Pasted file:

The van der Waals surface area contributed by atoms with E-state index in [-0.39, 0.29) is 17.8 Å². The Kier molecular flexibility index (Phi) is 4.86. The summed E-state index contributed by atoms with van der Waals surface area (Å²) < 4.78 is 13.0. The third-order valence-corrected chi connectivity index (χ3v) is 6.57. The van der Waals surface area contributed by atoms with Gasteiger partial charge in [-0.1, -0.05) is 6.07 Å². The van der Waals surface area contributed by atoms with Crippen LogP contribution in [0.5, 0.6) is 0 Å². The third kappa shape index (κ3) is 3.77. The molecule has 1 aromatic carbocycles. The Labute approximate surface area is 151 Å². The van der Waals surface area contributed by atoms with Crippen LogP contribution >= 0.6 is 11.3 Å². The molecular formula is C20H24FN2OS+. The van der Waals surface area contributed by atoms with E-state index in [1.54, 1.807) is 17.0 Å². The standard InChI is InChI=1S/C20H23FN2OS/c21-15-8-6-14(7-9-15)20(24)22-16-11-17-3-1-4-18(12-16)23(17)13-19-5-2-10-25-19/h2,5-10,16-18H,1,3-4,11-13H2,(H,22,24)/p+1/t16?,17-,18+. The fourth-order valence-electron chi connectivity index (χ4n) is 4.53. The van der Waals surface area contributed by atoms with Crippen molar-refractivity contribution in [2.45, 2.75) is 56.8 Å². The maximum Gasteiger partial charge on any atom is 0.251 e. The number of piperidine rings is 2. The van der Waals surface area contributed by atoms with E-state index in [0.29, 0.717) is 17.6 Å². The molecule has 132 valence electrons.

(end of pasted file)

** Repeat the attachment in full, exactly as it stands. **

The van der Waals surface area contributed by atoms with E-state index in [-0.39, 0.29) is 17.8 Å². The Kier molecular flexibility index (Phi) is 4.86. The summed E-state index contributed by atoms with van der Waals surface area (Å²) < 4.78 is 13.0. The third-order valence-corrected chi connectivity index (χ3v) is 6.57. The van der Waals surface area contributed by atoms with Gasteiger partial charge in [-0.1, -0.05) is 6.07 Å². The van der Waals surface area contributed by atoms with Crippen LogP contribution in [0.5, 0.6) is 0 Å². The third kappa shape index (κ3) is 3.77. The molecule has 1 aromatic carbocycles. The Labute approximate surface area is 151 Å². The van der Waals surface area contributed by atoms with Crippen LogP contribution >= 0.6 is 11.3 Å². The molecular formula is C20H24FN2OS+. The van der Waals surface area contributed by atoms with E-state index in [1.54, 1.807) is 17.0 Å². The standard InChI is InChI=1S/C20H23FN2OS/c21-15-8-6-14(7-9-15)20(24)22-16-11-17-3-1-4-18(12-16)23(17)13-19-5-2-10-25-19/h2,5-10,16-18H,1,3-4,11-13H2,(H,22,24)/p+1/t16?,17-,18+. The fourth-order valence-electron chi connectivity index (χ4n) is 4.53. The van der Waals surface area contributed by atoms with Crippen molar-refractivity contribution in [2.45, 2.75) is 56.8 Å². The maximum Gasteiger partial charge on any atom is 0.251 e. The number of piperidine rings is 2. The van der Waals surface area contributed by atoms with E-state index in [0.29, 0.717) is 17.6 Å². The molecule has 132 valence electrons.